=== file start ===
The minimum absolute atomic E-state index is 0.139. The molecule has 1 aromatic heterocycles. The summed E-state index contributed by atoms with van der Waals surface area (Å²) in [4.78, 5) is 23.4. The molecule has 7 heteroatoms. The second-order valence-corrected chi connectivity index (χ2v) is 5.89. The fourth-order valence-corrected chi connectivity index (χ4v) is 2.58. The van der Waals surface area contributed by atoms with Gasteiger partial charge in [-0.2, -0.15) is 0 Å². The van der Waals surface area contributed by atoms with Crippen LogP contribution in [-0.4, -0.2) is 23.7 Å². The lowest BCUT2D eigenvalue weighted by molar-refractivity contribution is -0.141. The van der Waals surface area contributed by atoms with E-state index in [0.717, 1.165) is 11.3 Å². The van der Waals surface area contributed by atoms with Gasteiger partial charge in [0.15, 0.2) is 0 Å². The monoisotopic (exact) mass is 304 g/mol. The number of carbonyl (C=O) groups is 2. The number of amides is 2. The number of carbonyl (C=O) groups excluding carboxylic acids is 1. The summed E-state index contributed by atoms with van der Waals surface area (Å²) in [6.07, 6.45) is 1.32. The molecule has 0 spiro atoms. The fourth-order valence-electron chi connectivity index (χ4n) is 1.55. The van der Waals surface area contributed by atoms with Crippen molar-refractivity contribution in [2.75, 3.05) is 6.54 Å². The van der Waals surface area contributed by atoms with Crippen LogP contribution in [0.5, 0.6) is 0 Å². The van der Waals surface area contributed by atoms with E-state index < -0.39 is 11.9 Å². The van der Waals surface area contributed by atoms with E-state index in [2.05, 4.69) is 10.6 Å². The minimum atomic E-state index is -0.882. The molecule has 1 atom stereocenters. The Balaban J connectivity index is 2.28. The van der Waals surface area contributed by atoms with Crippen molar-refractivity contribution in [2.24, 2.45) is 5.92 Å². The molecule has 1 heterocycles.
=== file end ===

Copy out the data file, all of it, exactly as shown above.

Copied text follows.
The minimum absolute atomic E-state index is 0.139. The molecule has 1 aromatic heterocycles. The summed E-state index contributed by atoms with van der Waals surface area (Å²) in [4.78, 5) is 23.4. The molecule has 7 heteroatoms. The second-order valence-corrected chi connectivity index (χ2v) is 5.89. The fourth-order valence-corrected chi connectivity index (χ4v) is 2.58. The van der Waals surface area contributed by atoms with Gasteiger partial charge in [-0.2, -0.15) is 0 Å². The van der Waals surface area contributed by atoms with Crippen LogP contribution in [-0.4, -0.2) is 23.7 Å². The lowest BCUT2D eigenvalue weighted by molar-refractivity contribution is -0.141. The van der Waals surface area contributed by atoms with E-state index in [0.717, 1.165) is 11.3 Å². The van der Waals surface area contributed by atoms with Gasteiger partial charge in [0.15, 0.2) is 0 Å². The monoisotopic (exact) mass is 304 g/mol. The number of carbonyl (C=O) groups is 2. The number of amides is 2. The number of carbonyl (C=O) groups excluding carboxylic acids is 1. The summed E-state index contributed by atoms with van der Waals surface area (Å²) in [6.07, 6.45) is 1.32. The molecule has 0 spiro atoms. The fourth-order valence-electron chi connectivity index (χ4n) is 1.55. The van der Waals surface area contributed by atoms with Crippen molar-refractivity contribution in [2.75, 3.05) is 6.54 Å². The van der Waals surface area contributed by atoms with Crippen LogP contribution in [0.5, 0.6) is 0 Å². The van der Waals surface area contributed by atoms with E-state index < -0.39 is 11.9 Å². The van der Waals surface area contributed by atoms with E-state index in [2.05, 4.69) is 10.6 Å². The minimum atomic E-state index is -0.882. The molecule has 1 atom stereocenters. The Balaban J connectivity index is 2.28. The van der Waals surface area contributed by atoms with Crippen molar-refractivity contribution in [2.24, 2.45) is 5.92 Å². The molecule has 1 heterocycles.